Her eyes were a stormy grey quite unlike anything he'd ever seen, and her lips parted just slightly.

She was beautiful, he realised.

He'd always known it, but he'd never really dwelled on it. It had been the distant beauty of muggle movie stars, something to appreciate, and yet never really real. But she was real, and she was getting nearer. Everything else seemed to fade into the background, until all he could focus on was her face. They drifted ever closer.

Then, either unwilling or unable to resist any longer, he pulled her up to meet him at the same moment she snaked her hand into his hair and pulled him down to her. Their noses collided together with a force that probably would have been painful, and yet he didn't care.

From the noises she was making through their joined lips, he didn't think she much cared either.

How long the kiss lasted, he couldn't have said. All he knew was that when they finally broke apart his lips were tingling. He stared at her, unsure what to say.

She pushed him away, and tried to straighten her robes, but it was pretty much a lost cause.

They were saved from the awkwardness by the clatter and smash of Effie's frantic return. She burst through the piles of detritus, now looking even more the worse for wear than before and stopped dead when she saw them.

"What the— What did you do?" she asked them as she took in the scene. Her eyes came to settle on the melted Diadem. "You destroyed it!"

"We did," said Harry, nodding tiredly. "When the shaking started, we figured you'd have a hard time finding anyone to help."

The irked expression on Effie's face quickly dissolved into one of worry. "It's Voldemort. He's here."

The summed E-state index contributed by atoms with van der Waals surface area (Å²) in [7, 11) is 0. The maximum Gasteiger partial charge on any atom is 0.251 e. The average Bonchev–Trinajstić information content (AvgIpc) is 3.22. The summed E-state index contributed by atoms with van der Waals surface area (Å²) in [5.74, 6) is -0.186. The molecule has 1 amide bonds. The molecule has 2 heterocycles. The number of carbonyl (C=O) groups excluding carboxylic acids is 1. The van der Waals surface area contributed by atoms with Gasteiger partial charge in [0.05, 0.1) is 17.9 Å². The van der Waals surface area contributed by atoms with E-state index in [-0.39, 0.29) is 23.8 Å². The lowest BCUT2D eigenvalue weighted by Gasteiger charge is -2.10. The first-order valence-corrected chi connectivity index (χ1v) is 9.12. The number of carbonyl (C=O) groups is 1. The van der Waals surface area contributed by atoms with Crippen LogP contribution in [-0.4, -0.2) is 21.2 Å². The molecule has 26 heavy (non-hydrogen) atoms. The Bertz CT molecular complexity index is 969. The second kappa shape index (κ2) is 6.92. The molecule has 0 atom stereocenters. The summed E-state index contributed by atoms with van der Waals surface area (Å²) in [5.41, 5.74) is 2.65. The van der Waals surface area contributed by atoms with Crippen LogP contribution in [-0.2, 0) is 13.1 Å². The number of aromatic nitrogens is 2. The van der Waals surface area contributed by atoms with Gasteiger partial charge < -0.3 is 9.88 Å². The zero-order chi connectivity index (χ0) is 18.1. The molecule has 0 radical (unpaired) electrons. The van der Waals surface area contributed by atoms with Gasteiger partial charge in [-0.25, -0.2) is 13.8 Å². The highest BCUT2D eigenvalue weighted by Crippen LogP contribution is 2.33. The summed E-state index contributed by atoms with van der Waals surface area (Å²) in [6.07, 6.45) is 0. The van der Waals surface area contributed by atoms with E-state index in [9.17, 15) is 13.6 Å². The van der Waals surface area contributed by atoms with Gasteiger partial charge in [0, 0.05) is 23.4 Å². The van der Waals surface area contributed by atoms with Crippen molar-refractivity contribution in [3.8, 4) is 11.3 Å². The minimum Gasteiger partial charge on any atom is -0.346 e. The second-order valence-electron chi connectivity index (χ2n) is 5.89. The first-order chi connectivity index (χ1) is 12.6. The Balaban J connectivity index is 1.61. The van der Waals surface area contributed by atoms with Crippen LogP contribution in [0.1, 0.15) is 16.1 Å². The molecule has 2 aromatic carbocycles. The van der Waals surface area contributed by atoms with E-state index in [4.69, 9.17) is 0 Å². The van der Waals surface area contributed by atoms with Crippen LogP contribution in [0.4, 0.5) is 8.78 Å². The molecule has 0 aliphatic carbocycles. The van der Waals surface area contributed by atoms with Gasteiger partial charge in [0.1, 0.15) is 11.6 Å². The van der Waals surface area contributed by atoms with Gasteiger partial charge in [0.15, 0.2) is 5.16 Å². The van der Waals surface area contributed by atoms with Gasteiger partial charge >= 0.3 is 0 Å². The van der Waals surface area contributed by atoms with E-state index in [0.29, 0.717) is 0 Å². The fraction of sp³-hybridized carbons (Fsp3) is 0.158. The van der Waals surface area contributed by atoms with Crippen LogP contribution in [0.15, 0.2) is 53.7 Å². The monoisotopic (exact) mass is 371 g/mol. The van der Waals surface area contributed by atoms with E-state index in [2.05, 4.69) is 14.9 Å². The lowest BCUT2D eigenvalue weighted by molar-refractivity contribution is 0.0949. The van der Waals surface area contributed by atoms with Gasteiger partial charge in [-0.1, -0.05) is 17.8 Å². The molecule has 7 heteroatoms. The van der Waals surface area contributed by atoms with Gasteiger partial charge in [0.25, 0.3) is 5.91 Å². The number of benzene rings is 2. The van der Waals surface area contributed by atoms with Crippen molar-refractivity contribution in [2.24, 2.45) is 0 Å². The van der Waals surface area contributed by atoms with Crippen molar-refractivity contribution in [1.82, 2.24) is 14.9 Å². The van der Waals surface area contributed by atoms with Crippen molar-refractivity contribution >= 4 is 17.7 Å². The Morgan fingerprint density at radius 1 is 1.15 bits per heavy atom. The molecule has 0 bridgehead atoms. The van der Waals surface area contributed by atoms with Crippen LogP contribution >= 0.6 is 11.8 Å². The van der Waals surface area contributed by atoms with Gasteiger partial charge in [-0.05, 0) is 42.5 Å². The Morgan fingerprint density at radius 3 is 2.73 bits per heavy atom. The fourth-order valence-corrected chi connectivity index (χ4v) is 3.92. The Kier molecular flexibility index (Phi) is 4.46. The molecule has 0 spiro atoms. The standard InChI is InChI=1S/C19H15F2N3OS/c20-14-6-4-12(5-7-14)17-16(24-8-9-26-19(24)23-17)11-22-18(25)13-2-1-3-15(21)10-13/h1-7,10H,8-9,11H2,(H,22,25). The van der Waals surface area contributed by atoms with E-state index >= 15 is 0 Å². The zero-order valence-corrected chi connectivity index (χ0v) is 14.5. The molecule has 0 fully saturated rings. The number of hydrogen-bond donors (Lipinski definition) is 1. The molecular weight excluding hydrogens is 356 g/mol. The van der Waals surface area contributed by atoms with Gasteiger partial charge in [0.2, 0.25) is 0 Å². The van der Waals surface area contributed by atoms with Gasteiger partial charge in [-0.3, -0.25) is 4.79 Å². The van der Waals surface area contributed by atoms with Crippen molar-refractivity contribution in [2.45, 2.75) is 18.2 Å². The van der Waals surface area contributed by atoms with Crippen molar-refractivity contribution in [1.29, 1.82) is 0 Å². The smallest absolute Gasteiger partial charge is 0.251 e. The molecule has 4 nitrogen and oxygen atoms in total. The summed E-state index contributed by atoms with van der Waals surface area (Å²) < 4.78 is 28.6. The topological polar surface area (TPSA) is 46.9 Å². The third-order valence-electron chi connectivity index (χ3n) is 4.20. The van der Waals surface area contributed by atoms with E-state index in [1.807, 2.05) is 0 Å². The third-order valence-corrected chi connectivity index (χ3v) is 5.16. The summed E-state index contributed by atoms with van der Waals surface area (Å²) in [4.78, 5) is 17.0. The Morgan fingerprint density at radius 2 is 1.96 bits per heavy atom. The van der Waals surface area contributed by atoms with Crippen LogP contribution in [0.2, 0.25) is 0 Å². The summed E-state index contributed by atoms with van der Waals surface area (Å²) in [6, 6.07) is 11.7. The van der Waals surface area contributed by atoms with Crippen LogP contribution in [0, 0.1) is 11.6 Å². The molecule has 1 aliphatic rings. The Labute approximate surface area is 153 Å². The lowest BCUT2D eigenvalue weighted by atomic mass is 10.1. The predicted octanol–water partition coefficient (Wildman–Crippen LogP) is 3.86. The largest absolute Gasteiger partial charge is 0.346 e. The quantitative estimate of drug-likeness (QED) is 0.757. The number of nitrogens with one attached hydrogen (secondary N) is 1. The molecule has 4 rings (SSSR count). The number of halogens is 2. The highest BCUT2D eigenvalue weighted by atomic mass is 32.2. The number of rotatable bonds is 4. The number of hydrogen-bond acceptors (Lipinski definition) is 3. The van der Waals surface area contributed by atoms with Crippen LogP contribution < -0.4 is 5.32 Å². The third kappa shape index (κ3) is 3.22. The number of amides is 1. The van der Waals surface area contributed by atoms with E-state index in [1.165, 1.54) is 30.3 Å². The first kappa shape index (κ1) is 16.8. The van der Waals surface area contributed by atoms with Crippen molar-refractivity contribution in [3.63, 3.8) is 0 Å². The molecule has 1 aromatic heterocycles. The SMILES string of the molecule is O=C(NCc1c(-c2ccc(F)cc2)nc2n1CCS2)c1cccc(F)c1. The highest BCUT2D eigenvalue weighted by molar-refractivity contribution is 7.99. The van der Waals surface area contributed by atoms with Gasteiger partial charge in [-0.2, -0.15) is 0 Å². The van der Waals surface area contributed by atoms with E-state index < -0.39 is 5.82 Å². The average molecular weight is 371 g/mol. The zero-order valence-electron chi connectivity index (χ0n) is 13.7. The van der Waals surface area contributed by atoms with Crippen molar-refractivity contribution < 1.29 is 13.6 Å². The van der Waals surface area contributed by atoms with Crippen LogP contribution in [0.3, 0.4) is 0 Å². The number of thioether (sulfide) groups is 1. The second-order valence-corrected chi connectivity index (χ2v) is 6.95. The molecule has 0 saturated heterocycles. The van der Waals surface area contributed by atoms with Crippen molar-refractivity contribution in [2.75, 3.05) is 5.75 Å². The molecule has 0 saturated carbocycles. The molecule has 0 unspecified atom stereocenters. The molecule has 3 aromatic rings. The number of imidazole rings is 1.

Another boom rocked the castle, and Harry reached out to steady Iana who quickly pulled her arm out of his grip.

"He's still not broken through, then?" she asked, seemingly all business once more.

"No," said Effie. "Most of the Order was here for a meeting or something, so they're doing everything they can to keep him at bay."

"It won't be enough," said Iana.

Effie shook her head rapidly. "I heard Professor Flitwick say that the protections are just about ready to collapse."

"Then we have to get out there," said Harry much though he'd prefer to cower and hide in the Come and Go Room until it was all over. With Iana there the company wouldn't even be so bad.

A nod of confirmation came from Iana, and all three of them started picking their way through the ruins shelves and thousands of other items. The corridor outside the room was almost eerily quiet. Harry had expected the school to be filled with people running back and forth, but then the seventh floor corridor was well out of the way of any battle that was to come.

Then Snape stepped out from behind a statue. He took in their dishevelled appearance with a satisfied sneer. "You found it then?" he asked without preamble. "Good. Then there is only the matter of the Dark Lord to attend to, if luck is on our side. Miss Malfoy, I need to talk to you before you two do anything stupid. Potter, your mother wishes to speak with you."

Harry was going to argue, but Iana locked eyes with him and shook her head. His mouth snapped shut with an audible clack. "What's this about?" he asked her.

"I don't know, but I know your mother wants to speak to you before this all has to end," she began. "Believe me. You don't want to miss out on an opportunity like that." The concrete certainty in her tone would have convinced Harry even if he hadn't known where it came from.

He nodded. "Okay," he said. He took her hand in his for a second and searched her eyes. "I'll see you soon, then, right?"

"Right," she said with a narrow smile.

As Harry hurried off in the direction of the Hospital Wing, he glanced back over his shoulder, and caught Iana's eye as she watched him leave with an expression of concern. He probably had a very similar expression on his own face.